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Molecular targets on mast cells and basophils for novel therapies

Harvima, Ikka T., Levi-Schaffer, Francesca, Draber, Petr, Polakovikova, Iva, Gibbs, Bernhard F., Blank, Ulirch, Nilsson, Gunnar, Maurer, Marcus (2014) Molecular targets on mast cells and basophils for novel therapies. Journal of Allergy and Clinical Immunology, 134 (3). pp. 530-544. ISSN 0091-6749. (doi:10.1016/j.jaci.2014.03.007) (The full text of this publication is not currently available from this repository. You may be able to access a copy if URLs are provided)

The full text of this publication is not currently available from this repository. You may be able to access a copy if URLs are provided. (Contact us about this Publication)
Official URL
http://dx.doi.org/10.1016/j.jaci.2014.03.007

Abstract

Mast cells and basophils (MCs/Bs) play a crucial role in type I allergy, as well as in innate and adaptive immune responses. These cells mediate their actions through soluble mediators, some of which are targeted therapeutically by, for example, H1- and H2-antihistamines or cysteinyl leukotriene receptor antagonists. Recently, considerable progress has been made in developing new drugs that target additional MC/B mediators or receptors, such as serine proteinases, histamine 4-receptor, 5-lipoxygenase-activating protein, 15-lipoxygenase-1, prostaglandin D2, and proinflammatory cytokines. Mediator production can be abrogated by the use of inhibitors directed against key intracellular enzymes, some of which have been used in clinical trials (eg, inhibitors of spleen tyrosine kinase, phosphatidylinositol 3-kinase, Bruton tyrosine kinase, and the protein tyrosine kinase KIT). Reduced MC/B function can also be achieved by enhancing Src homology 2 domain-containing inositol 5' phosphatase 1 activity or by blocking sphingosine-1-phosphate. Therapeutic interventions in mast cell-associated diseases potentially include drugs that either block ion channels and adhesion molecules or antagonize antiapoptotic effects on B-cell lymphoma 2 family members. MCs/Bs express high-affinity IgE receptors, and blocking their interactions with IgE has been a prime goal in antiallergic therapy. Surface-activating receptors, such as CD48 and thymic stromal lymphopoietin receptors, as well as inhibitory receptors, such as CD300a, Fc?RIIb, and endocannabinoid receptors, hold promising therapeutic possibilities based on preclinical studies. The inhibition of activating receptors might help prevent allergic reactions from developing, although most of the candidate drugs are not sufficiently cell specific. In this review recent advances in the development of novel therapeutics toward different molecules of MCs/Bs are presented.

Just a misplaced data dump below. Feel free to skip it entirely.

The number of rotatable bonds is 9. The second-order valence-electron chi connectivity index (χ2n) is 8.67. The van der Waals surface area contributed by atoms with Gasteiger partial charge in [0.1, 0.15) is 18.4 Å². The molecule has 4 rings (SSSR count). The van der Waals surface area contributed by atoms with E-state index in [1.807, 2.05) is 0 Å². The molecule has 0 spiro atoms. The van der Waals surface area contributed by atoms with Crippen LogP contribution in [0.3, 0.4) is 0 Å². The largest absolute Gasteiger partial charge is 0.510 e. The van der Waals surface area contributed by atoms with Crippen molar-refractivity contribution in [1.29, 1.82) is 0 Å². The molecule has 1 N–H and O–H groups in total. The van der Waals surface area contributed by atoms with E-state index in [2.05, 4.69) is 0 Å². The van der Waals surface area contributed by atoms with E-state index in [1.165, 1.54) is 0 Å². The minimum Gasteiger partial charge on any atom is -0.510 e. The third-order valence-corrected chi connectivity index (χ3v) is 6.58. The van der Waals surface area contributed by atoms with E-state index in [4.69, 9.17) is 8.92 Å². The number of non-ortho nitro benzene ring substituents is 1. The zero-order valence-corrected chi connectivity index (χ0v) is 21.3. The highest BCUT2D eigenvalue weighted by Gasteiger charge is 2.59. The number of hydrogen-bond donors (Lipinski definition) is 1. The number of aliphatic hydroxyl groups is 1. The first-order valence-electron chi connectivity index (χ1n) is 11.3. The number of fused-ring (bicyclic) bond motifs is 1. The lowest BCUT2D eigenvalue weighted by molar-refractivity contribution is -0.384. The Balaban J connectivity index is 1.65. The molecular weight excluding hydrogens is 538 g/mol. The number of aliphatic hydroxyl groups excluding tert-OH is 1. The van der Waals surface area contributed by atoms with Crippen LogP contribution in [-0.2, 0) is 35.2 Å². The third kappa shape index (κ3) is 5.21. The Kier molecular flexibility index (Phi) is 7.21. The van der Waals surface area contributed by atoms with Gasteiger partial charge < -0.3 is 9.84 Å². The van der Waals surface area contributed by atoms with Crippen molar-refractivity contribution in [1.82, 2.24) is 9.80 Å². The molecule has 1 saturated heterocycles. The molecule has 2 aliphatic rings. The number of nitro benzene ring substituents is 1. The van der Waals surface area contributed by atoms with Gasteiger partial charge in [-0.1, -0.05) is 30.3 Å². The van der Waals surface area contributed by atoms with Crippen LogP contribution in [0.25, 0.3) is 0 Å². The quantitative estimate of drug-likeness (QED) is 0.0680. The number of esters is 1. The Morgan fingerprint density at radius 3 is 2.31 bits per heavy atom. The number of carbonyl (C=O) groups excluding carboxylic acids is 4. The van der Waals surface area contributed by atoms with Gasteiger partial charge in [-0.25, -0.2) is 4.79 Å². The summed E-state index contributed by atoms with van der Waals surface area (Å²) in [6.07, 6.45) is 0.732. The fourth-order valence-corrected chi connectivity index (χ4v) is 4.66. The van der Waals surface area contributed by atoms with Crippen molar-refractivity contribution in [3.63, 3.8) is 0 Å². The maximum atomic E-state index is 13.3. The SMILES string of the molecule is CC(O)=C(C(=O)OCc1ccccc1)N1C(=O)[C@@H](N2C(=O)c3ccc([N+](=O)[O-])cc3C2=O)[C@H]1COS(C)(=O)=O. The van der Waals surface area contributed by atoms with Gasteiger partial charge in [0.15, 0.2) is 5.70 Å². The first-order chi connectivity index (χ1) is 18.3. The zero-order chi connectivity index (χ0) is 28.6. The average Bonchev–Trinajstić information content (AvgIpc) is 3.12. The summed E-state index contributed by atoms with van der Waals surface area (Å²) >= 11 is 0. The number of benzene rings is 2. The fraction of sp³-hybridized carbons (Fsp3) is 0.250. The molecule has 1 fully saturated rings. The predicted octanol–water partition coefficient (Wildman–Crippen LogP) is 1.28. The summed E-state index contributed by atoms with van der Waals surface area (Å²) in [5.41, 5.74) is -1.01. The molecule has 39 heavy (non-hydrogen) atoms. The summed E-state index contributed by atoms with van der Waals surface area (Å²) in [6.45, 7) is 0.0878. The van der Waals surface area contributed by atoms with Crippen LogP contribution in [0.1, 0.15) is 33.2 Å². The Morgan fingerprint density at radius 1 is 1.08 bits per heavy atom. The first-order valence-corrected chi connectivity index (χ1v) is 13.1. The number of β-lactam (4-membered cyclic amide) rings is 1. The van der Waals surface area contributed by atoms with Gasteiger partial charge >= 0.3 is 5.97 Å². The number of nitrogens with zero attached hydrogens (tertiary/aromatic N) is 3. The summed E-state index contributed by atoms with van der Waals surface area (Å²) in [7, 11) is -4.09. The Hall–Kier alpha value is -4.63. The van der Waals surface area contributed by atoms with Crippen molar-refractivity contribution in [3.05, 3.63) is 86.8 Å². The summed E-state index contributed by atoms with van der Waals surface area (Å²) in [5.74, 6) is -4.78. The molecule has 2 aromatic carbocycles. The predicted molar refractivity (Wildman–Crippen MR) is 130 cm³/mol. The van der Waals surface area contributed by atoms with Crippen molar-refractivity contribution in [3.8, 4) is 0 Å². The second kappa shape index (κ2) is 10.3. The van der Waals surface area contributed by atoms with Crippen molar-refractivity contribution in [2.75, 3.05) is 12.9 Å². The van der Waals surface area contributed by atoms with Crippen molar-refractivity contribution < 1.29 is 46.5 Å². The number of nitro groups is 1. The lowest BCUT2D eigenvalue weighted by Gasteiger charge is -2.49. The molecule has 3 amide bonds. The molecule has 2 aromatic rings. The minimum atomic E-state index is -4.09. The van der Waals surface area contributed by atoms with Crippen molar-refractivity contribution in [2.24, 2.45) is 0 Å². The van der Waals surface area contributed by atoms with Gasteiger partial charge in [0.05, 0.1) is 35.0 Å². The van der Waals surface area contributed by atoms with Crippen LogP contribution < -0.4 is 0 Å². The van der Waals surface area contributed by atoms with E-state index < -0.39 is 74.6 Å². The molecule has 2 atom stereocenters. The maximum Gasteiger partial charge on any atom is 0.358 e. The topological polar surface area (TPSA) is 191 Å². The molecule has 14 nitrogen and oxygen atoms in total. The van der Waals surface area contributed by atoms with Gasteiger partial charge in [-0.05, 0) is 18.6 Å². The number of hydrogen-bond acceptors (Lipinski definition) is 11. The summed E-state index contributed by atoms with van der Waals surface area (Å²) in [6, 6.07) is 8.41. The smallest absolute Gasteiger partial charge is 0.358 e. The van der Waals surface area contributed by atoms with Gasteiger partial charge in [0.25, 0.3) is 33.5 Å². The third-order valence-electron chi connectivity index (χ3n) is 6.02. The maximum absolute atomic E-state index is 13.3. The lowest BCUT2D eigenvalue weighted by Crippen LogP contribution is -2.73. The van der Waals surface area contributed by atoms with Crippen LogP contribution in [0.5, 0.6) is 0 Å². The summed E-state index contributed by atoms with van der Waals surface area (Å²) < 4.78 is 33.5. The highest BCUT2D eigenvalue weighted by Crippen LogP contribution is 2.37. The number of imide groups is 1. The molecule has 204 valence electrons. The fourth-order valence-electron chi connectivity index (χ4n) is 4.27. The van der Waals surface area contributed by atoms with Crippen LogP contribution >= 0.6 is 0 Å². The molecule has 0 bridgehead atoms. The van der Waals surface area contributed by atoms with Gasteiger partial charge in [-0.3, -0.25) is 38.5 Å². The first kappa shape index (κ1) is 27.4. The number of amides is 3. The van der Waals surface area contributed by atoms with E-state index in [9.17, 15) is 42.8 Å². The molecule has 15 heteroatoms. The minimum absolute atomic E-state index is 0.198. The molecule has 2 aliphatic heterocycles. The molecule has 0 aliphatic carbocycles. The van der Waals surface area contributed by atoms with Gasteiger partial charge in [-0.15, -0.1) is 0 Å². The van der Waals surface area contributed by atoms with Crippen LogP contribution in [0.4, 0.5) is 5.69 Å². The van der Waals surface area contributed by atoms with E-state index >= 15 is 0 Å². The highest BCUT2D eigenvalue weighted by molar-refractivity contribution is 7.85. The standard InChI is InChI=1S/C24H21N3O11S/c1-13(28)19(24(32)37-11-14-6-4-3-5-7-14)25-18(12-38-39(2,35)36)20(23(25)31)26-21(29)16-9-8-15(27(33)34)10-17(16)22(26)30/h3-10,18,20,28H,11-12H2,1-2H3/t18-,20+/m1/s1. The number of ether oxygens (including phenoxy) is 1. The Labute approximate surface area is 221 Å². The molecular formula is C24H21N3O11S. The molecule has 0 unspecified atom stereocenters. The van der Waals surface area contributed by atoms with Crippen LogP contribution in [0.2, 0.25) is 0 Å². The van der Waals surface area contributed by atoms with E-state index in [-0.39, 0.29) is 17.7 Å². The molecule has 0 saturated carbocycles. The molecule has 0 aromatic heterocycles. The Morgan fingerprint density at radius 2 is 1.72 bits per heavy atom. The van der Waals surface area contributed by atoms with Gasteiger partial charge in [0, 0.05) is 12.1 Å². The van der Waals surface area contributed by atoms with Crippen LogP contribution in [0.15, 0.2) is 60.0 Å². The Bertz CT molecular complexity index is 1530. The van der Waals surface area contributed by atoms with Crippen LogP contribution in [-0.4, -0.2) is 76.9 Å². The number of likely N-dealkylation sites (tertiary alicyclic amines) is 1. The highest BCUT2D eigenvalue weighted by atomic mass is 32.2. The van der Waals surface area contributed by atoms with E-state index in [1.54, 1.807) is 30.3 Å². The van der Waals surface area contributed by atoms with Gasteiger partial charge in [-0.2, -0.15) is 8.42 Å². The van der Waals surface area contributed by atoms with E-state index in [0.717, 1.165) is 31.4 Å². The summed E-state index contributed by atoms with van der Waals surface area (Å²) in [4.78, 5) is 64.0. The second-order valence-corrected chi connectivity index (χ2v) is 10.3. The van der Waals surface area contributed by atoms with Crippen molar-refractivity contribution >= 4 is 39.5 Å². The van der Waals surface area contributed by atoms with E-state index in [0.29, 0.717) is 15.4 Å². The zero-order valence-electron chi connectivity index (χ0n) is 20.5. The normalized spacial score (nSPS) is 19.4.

Item Type: Article
DOI/Identification number: 10.1016/j.jaci.2014.03.007
Projects: [UNSPECIFIED] Mast cells and Basophils: targets for innovative therapies
Subjects: Q Science > QP Physiology (Living systems) > QP506 Molecular biology
Q Science > QP Physiology (Living systems) > QP517 Biochemistry
Q Science > QR Microbiology > QR180 Immunology
R Medicine > RM Therapeutics. Pharmacology
Divisions: Faculties > Sciences > Medway School of Pharmacy
Depositing User: Bernhard F. Gibbs
Date Deposited: 02 Dec 2014 17:43 UTC
Last Modified: 29 May 2019 13:49 UTC
Resource URI: https://kar.kent.ac.uk/id/eprint/45702 (The current URI for this page, for reference purposes)
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